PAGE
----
Through a detailed examination of the German coal industry, Martin Parnell illustrates the historical evolution of the practice of industrial self-government and argues that historical continuities lie at the root of a full understanding of German capitalism. His study, which takes us from the eighteenth century to the present day, examines how intensive cooperation between state, management, private sector, and unions has shaped the industry both in growth and decline. He argues that it is Germany's strong tradition of industrial self-government that is the key institution characterizing the organization and functioning of the German political economy, uniting the politics of the dominant state role and the economics of industrial production. Parnell uses and develops the ideas of German economic historians, especially Abelshauser, whose influential work on the nineteenth-century origins of capitalist organization have recently begun to have a wide impact in translation. His work is a valuable contribution to the debate about the origins, forms, and future of German neo-corporatism.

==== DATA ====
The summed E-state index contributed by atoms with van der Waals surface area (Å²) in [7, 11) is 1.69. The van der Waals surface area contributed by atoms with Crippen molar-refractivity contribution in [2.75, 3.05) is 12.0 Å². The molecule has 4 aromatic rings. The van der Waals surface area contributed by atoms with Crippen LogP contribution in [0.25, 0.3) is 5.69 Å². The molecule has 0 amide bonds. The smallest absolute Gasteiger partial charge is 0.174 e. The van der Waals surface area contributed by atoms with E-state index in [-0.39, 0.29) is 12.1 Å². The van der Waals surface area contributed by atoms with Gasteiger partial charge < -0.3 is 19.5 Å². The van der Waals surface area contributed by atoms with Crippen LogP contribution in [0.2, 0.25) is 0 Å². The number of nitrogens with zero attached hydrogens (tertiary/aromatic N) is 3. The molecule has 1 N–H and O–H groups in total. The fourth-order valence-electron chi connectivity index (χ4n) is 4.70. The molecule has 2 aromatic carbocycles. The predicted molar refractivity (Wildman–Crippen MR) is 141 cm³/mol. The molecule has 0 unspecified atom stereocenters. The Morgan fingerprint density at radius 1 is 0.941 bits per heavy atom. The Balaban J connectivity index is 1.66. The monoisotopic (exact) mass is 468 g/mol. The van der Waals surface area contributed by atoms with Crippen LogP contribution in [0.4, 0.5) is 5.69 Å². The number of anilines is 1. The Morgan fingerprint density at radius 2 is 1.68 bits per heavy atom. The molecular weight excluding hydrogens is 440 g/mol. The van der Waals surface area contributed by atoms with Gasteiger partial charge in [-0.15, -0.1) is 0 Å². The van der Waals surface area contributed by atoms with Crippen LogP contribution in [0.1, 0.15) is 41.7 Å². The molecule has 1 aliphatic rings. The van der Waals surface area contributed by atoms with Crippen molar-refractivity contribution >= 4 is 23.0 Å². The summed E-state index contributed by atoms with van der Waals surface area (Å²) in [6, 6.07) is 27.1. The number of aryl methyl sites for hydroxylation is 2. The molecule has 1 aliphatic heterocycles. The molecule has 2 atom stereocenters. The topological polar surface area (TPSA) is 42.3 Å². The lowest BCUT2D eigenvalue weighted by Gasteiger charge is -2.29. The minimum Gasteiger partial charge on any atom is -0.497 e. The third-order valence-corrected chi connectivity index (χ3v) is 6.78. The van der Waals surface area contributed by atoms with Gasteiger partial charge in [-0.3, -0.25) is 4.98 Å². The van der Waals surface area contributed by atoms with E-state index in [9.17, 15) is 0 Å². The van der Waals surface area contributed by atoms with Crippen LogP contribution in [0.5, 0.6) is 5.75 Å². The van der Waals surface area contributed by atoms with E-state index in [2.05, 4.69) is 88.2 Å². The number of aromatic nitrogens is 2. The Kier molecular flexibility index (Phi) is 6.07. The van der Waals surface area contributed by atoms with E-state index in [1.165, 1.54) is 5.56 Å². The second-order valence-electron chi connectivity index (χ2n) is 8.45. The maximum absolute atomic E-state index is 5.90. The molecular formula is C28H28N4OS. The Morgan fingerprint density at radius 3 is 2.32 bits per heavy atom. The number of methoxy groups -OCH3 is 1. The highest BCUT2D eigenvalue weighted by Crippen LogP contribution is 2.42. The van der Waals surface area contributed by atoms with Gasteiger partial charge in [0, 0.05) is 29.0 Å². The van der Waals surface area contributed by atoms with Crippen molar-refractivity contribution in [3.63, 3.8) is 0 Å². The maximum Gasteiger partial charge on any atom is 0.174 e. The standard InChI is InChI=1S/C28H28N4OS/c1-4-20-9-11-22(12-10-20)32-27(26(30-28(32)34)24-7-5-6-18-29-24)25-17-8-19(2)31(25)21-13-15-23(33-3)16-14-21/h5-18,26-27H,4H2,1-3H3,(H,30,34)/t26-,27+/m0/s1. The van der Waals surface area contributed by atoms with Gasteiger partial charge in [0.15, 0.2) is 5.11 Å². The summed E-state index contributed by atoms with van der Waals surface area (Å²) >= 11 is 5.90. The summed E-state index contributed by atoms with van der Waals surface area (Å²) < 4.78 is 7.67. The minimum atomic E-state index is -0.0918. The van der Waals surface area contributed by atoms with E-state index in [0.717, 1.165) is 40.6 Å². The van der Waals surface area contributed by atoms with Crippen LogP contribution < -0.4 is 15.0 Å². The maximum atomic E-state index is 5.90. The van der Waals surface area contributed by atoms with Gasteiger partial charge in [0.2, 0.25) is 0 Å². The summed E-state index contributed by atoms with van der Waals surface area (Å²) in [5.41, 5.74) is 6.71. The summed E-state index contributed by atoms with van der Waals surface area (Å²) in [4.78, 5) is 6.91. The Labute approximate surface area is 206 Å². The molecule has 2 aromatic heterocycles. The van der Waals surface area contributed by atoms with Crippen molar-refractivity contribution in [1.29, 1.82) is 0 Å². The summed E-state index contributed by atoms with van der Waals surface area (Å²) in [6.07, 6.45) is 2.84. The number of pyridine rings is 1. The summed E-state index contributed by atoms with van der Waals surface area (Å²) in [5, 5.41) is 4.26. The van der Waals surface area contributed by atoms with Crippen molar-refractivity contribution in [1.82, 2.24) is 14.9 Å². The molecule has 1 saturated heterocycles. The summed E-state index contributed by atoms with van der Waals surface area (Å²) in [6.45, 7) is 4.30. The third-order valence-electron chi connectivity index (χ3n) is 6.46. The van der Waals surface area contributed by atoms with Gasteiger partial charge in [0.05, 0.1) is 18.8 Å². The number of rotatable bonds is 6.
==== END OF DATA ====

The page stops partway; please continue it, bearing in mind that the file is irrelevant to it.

`Full and well written account of the rise and decline of the German mining industry.'
`It is a complex tale to tell, and Parnell leads the reader through its complexities with admirable clarity and understanding ... this is an exceedingly well-informed study which will provide the reader with an excellent insight into a major aspect of the framework, as well as some of the causes, of the success of the German post-war economy.'
`This work, which has a comprehensive bibliography and is well footnoted, is an excellent addition to Clarendon Press's series of books on Government-Industry relations and can be recommended to anyone interested in the development of the German political economy.'
Series: Government-Industry Relations, 7
Number Of Pages: 272
Published: 5th May 1994
Publisher: Oxford University Press
Country of Publication: GB
Dimensions (cm): 22.86 x 15.24
Weight (kg): 0.5